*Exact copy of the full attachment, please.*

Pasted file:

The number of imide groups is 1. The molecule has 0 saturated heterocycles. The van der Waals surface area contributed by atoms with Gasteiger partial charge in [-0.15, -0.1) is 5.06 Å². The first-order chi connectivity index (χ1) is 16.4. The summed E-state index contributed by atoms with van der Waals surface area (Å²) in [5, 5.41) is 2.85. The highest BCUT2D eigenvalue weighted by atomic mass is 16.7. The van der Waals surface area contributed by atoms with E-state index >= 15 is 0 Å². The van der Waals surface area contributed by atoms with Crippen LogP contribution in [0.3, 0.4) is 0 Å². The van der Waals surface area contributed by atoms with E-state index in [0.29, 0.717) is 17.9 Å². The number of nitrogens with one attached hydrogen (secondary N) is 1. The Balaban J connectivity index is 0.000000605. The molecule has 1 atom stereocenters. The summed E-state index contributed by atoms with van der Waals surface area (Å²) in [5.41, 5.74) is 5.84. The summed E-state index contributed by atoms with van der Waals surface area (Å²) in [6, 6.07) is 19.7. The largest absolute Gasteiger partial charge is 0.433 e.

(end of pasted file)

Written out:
The number of imide groups is 1. The molecule has 0 saturated heterocycles. The van der Waals surface area contributed by atoms with Gasteiger partial charge in [-0.15, -0.1) is 5.06 Å². The first-order chi connectivity index (χ1) is 16.4. The summed E-state index contributed by atoms with van der Waals surface area (Å²) in [5, 5.41) is 2.85. The highest BCUT2D eigenvalue weighted by atomic mass is 16.7. The van der Waals surface area contributed by atoms with E-state index >= 15 is 0 Å². The van der Waals surface area contributed by atoms with Crippen LogP contribution in [0.3, 0.4) is 0 Å². The van der Waals surface area contributed by atoms with E-state index in [0.29, 0.717) is 17.9 Å². The number of nitrogens with one attached hydrogen (secondary N) is 1. The Balaban J connectivity index is 0.000000605. The molecule has 1 atom stereocenters. The summed E-state index contributed by atoms with van der Waals surface area (Å²) in [5.41, 5.74) is 5.84. The summed E-state index contributed by atoms with van der Waals surface area (Å²) in [6, 6.07) is 19.7. The largest absolute Gasteiger partial charge is 0.433 e.